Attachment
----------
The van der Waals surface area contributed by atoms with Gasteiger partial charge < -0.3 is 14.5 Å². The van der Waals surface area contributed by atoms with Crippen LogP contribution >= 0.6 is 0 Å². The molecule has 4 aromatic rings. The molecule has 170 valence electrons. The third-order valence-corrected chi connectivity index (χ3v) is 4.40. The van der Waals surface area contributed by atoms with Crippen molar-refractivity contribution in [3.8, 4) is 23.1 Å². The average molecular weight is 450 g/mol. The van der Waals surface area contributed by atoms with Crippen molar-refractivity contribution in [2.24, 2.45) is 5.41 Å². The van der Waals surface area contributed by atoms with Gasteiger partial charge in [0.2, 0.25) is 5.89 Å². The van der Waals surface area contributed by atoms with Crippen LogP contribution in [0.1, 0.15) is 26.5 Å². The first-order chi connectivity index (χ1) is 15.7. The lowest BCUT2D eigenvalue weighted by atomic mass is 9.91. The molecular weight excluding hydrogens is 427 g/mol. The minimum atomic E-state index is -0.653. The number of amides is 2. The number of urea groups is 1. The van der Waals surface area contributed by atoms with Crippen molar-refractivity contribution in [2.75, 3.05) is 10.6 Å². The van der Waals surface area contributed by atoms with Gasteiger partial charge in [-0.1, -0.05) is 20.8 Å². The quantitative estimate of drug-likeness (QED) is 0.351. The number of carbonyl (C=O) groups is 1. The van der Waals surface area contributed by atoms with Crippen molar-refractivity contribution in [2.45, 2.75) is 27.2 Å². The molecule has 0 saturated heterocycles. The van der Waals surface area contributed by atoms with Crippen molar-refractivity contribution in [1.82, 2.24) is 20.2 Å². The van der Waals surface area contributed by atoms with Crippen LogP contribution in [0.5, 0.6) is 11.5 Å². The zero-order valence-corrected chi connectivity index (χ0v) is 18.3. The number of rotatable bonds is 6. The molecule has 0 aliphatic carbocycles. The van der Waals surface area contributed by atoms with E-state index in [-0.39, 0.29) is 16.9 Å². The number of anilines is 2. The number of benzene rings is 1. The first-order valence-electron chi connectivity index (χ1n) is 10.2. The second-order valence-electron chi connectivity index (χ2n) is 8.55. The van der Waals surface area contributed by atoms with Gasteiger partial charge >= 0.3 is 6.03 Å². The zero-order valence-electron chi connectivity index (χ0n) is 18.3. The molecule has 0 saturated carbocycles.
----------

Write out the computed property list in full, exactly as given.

The van der Waals surface area contributed by atoms with Gasteiger partial charge < -0.3 is 14.5 Å². The van der Waals surface area contributed by atoms with Crippen LogP contribution >= 0.6 is 0 Å². The molecule has 4 aromatic rings. The molecule has 170 valence electrons. The third-order valence-corrected chi connectivity index (χ3v) is 4.40. The van der Waals surface area contributed by atoms with Crippen molar-refractivity contribution in [3.8, 4) is 23.1 Å². The average molecular weight is 450 g/mol. The van der Waals surface area contributed by atoms with Crippen molar-refractivity contribution in [2.24, 2.45) is 5.41 Å². The van der Waals surface area contributed by atoms with Gasteiger partial charge in [0.2, 0.25) is 5.89 Å². The van der Waals surface area contributed by atoms with Crippen LogP contribution in [0.1, 0.15) is 26.5 Å². The first-order chi connectivity index (χ1) is 15.7. The lowest BCUT2D eigenvalue weighted by atomic mass is 9.91. The molecular weight excluding hydrogens is 427 g/mol. The minimum atomic E-state index is -0.653. The number of amides is 2. The number of urea groups is 1. The van der Waals surface area contributed by atoms with Crippen molar-refractivity contribution in [2.75, 3.05) is 10.6 Å². The van der Waals surface area contributed by atoms with Gasteiger partial charge in [-0.1, -0.05) is 20.8 Å². The quantitative estimate of drug-likeness (QED) is 0.351. The number of carbonyl (C=O) groups is 1. The van der Waals surface area contributed by atoms with Crippen molar-refractivity contribution in [2.45, 2.75) is 27.2 Å². The molecule has 0 saturated heterocycles. The van der Waals surface area contributed by atoms with Crippen molar-refractivity contribution in [1.82, 2.24) is 20.2 Å². The van der Waals surface area contributed by atoms with Crippen LogP contribution in [0.5, 0.6) is 11.5 Å². The zero-order valence-corrected chi connectivity index (χ0v) is 18.3. The number of rotatable bonds is 6. The molecule has 0 aliphatic carbocycles. The van der Waals surface area contributed by atoms with E-state index in [-0.39, 0.29) is 16.9 Å². The number of anilines is 2. The number of benzene rings is 1. The first-order valence-electron chi connectivity index (χ1n) is 10.2. The second-order valence-electron chi connectivity index (χ2n) is 8.55. The van der Waals surface area contributed by atoms with Gasteiger partial charge >= 0.3 is 6.03 Å². The zero-order valence-electron chi connectivity index (χ0n) is 18.3. The molecule has 0 saturated carbocycles.